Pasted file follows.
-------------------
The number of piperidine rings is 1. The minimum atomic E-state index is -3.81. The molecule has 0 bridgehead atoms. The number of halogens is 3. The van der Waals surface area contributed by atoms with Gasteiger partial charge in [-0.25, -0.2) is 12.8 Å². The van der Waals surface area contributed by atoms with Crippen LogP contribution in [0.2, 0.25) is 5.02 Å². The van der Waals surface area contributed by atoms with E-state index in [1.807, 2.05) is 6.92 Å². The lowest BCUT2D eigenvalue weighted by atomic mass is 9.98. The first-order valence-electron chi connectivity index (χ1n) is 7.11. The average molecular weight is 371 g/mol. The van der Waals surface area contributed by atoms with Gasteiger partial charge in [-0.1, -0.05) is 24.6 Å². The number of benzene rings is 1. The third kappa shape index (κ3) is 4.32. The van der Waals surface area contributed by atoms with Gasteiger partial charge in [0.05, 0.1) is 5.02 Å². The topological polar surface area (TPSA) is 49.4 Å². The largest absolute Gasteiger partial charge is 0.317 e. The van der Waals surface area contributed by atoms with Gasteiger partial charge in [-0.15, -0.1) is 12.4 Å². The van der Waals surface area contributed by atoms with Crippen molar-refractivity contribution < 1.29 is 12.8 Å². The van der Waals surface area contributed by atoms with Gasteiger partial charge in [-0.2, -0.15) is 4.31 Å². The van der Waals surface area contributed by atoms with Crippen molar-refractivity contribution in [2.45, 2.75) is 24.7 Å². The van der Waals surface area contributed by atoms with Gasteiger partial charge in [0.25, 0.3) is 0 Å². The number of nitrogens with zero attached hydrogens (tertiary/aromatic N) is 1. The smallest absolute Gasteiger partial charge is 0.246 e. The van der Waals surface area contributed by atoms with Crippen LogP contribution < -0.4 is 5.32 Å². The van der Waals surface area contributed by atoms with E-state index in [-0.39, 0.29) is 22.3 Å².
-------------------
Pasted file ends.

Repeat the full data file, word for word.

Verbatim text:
The number of piperidine rings is 1. The minimum atomic E-state index is -3.81. The molecule has 0 bridgehead atoms. The number of halogens is 3. The van der Waals surface area contributed by atoms with Gasteiger partial charge in [-0.25, -0.2) is 12.8 Å². The van der Waals surface area contributed by atoms with Crippen LogP contribution in [0.2, 0.25) is 5.02 Å². The van der Waals surface area contributed by atoms with E-state index in [1.807, 2.05) is 6.92 Å². The lowest BCUT2D eigenvalue weighted by atomic mass is 9.98. The first-order valence-electron chi connectivity index (χ1n) is 7.11. The average molecular weight is 371 g/mol. The van der Waals surface area contributed by atoms with Gasteiger partial charge in [-0.1, -0.05) is 24.6 Å². The number of benzene rings is 1. The third kappa shape index (κ3) is 4.32. The van der Waals surface area contributed by atoms with Gasteiger partial charge in [0.05, 0.1) is 5.02 Å². The topological polar surface area (TPSA) is 49.4 Å². The largest absolute Gasteiger partial charge is 0.317 e. The van der Waals surface area contributed by atoms with Gasteiger partial charge in [-0.15, -0.1) is 12.4 Å². The van der Waals surface area contributed by atoms with Crippen molar-refractivity contribution < 1.29 is 12.8 Å². The van der Waals surface area contributed by atoms with Gasteiger partial charge in [-0.2, -0.15) is 4.31 Å². The van der Waals surface area contributed by atoms with Crippen molar-refractivity contribution in [2.45, 2.75) is 24.7 Å². The van der Waals surface area contributed by atoms with Gasteiger partial charge in [0.25, 0.3) is 0 Å². The number of nitrogens with zero attached hydrogens (tertiary/aromatic N) is 1. The smallest absolute Gasteiger partial charge is 0.246 e. The van der Waals surface area contributed by atoms with Crippen LogP contribution < -0.4 is 5.32 Å². The van der Waals surface area contributed by atoms with E-state index in [-0.39, 0.29) is 22.3 Å².